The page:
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A Poisson distribution is the probability distribution that results from a Poisson experiment.

**Attributes of a Poisson Experiment**

A **Poisson experiment** is a statistical experiment that has the following properties:

The experiment results in outcomes that can be classified as successes or failures.

The average number of successes (Î¼) that occurs in a specified region is known.

The probability that a success will occur is proportional to the size of the region.

The probability that a success will occur in an extremely small region is virtually zero.

Note that the specified region could take many forms. For instance, it could be a length, an area, a volume, a period of time, etc.

**Notation**

The following notation is helpful, when we talk about the Poisson distribution.

e: A constant equal to approximately 2.71828. (Actually, e is the base of the natural logarithm system.)

Î¼: The mean number of successes that occur in a specified region.

x: The actual number of successes that occur in a specified region.

P(x; Î¼): The

**Poisson probability**that__exactly__x successes occur in a Poisson experiment, when the mean number of successes is Î¼.

**Poisson Distribution**

A **Poisson random variable** is the number of successes that result from a Poisson experiment. The probability distribution of a Poisson random variable is called a **Poisson distribution**.

Given the mean number of successes (Î¼) that occur in a specified region, we can compute the Poisson probability based on the following formula:

P(x; Î¼) = (e where x is the actual number of successes that result from the experiment, and e is approximately equal to 2.71828. |

The Poisson distribution has the following properties:

The mean of the distribution is equal to Î¼ .

The variance is also equal to Î¼ .

**Poisson Distribution Example**

The average number of homes sold by the Acme Realty company is 2 homes per day. What is the probability that exactly 3 homes will be sold tomorrow?

Solution: This is a Poisson experiment in which we know the following:

Î¼ = 2; since 2 homes are sold per day, on average.

x = 3; since we want to find the likelihood that 3 homes will be sold tomorrow.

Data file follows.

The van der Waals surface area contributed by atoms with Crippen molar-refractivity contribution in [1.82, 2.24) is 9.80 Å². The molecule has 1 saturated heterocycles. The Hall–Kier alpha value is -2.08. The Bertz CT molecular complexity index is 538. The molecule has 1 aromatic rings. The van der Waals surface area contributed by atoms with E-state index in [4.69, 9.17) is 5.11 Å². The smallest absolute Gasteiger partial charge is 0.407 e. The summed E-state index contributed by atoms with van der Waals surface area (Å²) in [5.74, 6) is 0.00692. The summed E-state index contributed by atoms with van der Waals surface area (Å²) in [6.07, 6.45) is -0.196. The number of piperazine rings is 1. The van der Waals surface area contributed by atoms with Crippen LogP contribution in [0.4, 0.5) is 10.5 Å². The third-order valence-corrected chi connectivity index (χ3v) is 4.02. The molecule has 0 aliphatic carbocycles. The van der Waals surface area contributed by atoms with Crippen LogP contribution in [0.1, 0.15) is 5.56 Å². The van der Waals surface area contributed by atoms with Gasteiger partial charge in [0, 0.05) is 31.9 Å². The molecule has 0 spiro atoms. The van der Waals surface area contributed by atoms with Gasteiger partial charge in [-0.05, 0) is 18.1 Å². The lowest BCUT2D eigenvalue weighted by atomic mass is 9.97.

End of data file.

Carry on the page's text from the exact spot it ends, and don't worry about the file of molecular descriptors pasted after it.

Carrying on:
e = 2.71828; since e is a constant equal to approximately 2.71828.

We plug these values into the Poisson formula as follows:

P(x; Î¼) = (e^{-Î¼}) (Î¼^{x}) / x!

P(3; 2) = (2.71828^{-2}) (2^{3}) / 3!

P(3; 2) = (0.13534) (8) / 6

P(3; 2) = 0.180

Thus, the probability of selling 3 homes tomorrow is 0.180 .

**Cumulative Poisson Probability**

A **cumulative Poisson probability** refers to the probability that the Poisson random variable is greater than some specified lower limit and less than some specified upper limit.

**Cumulative Poisson Example**

Suppose the average number of lions seen on a 1-day safari is 5. What is the probability that tourists will see fewer than four lions on the next 1-day safari?

Solution: This is a Poisson experiment in which we know the following:

Î¼ = 5; since 5 lions are seen per safari, on average.

x = 0, 1, 2, or 3; since we want to find the likelihood that tourists will see fewer than 4 lions; that is, we want the probability that they will see 0, 1, 2, or 3 lions.

e = 2.71828; since e is a constant equal to approximately 2.71828.

To solve this problem, we need to find the probability that tourists will see 0, 1, 2, or 3 lions. Thus, we need to calculate the sum of four probabilities: P(0; 5) + P(1; 5) + P(2; 5) + P(3; 5). To compute this sum, we use the Poisson formula:

P(x __<__ 3, 5) = P(0; 5) + P(1; 5) + P(2; 5) + P(3; 5)

P(x __<__ 3, 5) = [ (e^{-5})(5^{0}) / 0! ] + [ (e^{-5})(5^{1}) / 1! ] + [ (e^{-5})(5^{2}) / 2! ] + [ (e^{-5})(5^{3}) / 3! ]

P(x __<__ 3, 5) = [ (0.006738)(1) / 1 ] + [ (0.006738)(5) / 1 ] + [ (0.006738)(25) / 2 ] + [ (0.006738)(125) / 6 ]

P(x __<__ 3, 5) = [ 0.0067 ] + [ 0.03369 ] + [ 0.084224 ] + [ 0.140375 ]

P(x __<__ 3, 5) = 0.2650

Thus, the probability of seeing at no more than 3 lions is 0.2650.